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NEWS RELEASE · 9th April 2010
ForestEthics - Smithers
Concerned Northwest BC residents are reacting to news of yet another Enbridge oil spill, this one in Manitoba where an Enbridge pipeline spilled more than 1,500 litres of crude oil this week. They say repeated spills from Enbridge pipelines demonstrate that the proposed Enbridge Northern Gateway Pipeline is too risky for Northwest B.C.’s salmon watersheds.

Earlier this year Enbridge had a spill of over 3,000 barrels in North Dakota and had 80 spills recorded in 2008.

“Every time we turn around Enbridge is spilling more oil,” says Nikki Skuce, Campaigner with ForestEthics. “Their claims that our wild salmon watersheds and coastline will be safe are sounding more and more absurd with each spill they report.”

Oil from yesterday’s Manitoba spill leaked into a creek near the town of Virden, and could eventually seep into the Assiniboine River.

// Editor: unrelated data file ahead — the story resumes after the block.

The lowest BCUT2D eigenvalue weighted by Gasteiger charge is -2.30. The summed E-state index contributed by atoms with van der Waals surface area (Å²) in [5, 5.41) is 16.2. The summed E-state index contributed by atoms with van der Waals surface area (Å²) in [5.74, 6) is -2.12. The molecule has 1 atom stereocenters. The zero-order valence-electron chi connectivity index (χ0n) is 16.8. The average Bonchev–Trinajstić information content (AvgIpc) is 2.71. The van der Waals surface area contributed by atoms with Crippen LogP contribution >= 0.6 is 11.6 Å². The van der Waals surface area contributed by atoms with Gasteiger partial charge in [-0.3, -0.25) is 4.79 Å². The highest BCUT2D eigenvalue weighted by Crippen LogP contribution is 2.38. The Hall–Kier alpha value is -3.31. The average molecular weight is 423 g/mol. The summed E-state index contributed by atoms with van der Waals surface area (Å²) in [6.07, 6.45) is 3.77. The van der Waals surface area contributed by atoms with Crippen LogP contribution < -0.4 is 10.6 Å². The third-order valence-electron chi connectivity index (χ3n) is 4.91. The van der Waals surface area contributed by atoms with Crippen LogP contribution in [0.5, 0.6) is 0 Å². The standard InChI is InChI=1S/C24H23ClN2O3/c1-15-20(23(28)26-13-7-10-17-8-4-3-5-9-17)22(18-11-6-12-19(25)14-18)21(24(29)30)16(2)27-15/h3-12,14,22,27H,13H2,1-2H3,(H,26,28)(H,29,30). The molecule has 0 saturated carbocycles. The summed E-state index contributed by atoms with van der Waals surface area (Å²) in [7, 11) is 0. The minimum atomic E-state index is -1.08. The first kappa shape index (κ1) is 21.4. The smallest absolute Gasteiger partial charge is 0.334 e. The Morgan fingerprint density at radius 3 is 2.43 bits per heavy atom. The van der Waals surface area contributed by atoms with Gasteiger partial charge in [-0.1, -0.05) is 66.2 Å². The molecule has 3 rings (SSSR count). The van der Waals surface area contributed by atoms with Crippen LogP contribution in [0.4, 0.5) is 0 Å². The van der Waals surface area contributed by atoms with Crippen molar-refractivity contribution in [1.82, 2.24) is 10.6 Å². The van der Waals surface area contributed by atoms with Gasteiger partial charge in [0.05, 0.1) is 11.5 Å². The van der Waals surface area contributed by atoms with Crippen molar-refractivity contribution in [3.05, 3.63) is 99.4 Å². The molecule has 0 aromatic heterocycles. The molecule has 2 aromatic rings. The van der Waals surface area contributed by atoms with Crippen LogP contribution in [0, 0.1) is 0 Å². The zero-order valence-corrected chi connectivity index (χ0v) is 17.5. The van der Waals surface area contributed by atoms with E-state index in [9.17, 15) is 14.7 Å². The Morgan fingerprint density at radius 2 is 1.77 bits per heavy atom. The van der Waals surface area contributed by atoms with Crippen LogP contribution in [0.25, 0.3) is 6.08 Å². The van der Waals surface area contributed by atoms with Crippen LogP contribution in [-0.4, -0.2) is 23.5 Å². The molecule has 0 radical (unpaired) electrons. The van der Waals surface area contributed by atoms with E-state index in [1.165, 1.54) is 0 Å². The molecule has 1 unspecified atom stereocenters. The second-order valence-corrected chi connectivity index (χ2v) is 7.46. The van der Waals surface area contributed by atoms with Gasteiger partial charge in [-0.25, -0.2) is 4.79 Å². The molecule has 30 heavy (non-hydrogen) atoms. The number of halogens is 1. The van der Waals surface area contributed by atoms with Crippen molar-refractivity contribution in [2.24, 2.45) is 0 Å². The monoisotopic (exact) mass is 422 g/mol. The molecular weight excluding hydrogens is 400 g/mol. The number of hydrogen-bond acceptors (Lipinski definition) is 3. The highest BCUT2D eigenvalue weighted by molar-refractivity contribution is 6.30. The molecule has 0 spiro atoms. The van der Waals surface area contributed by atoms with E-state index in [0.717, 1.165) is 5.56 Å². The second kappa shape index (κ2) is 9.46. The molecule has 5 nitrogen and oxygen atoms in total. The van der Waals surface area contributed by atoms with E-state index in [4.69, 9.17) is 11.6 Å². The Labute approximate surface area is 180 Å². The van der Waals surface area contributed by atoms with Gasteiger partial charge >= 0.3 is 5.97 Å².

"By oil field standards, you know, it's a small to average spill site. But there is a big difference between [a spill] on a flowing water body and on solid land," Virden Mayor Bruce Dunning told CBC yesterday.

“If this spill had happened in a similar sized waterway along the Bulkley or Copper Rivers at this time of the year, thousands of emerging salmon would be put at risk, as well as adult steelhead getting ready to spawn,” said Todd Stockner, Fishing Guide. “For angling guides and recreational anglers, an incident like this underscores the importance of protecting our waterways for our economy and lifestyle.”

Studies show Skeena River wild salmon contribute over $100 million annually to the regional economy.

“The record clearly shows that Enbridge cannot prevent oil spills from its pipelines,” said Jennifer Rice, Chair of Friends of Wild Salmon. “Given the value of wild salmon, the only reasonable solution is to keep oil pipelines out of our salmon watersheds altogether.”

This week also saw a Chevron pipeline spill 18,000 gallons of crude oil into a canal in the Delta National Wildlife Refuge southeast of New Orleans, and a Chinese coal freighter ram into Australia’s Great Barrier Reef Marine Park where it’s been leaking heavy engine fuel ever since.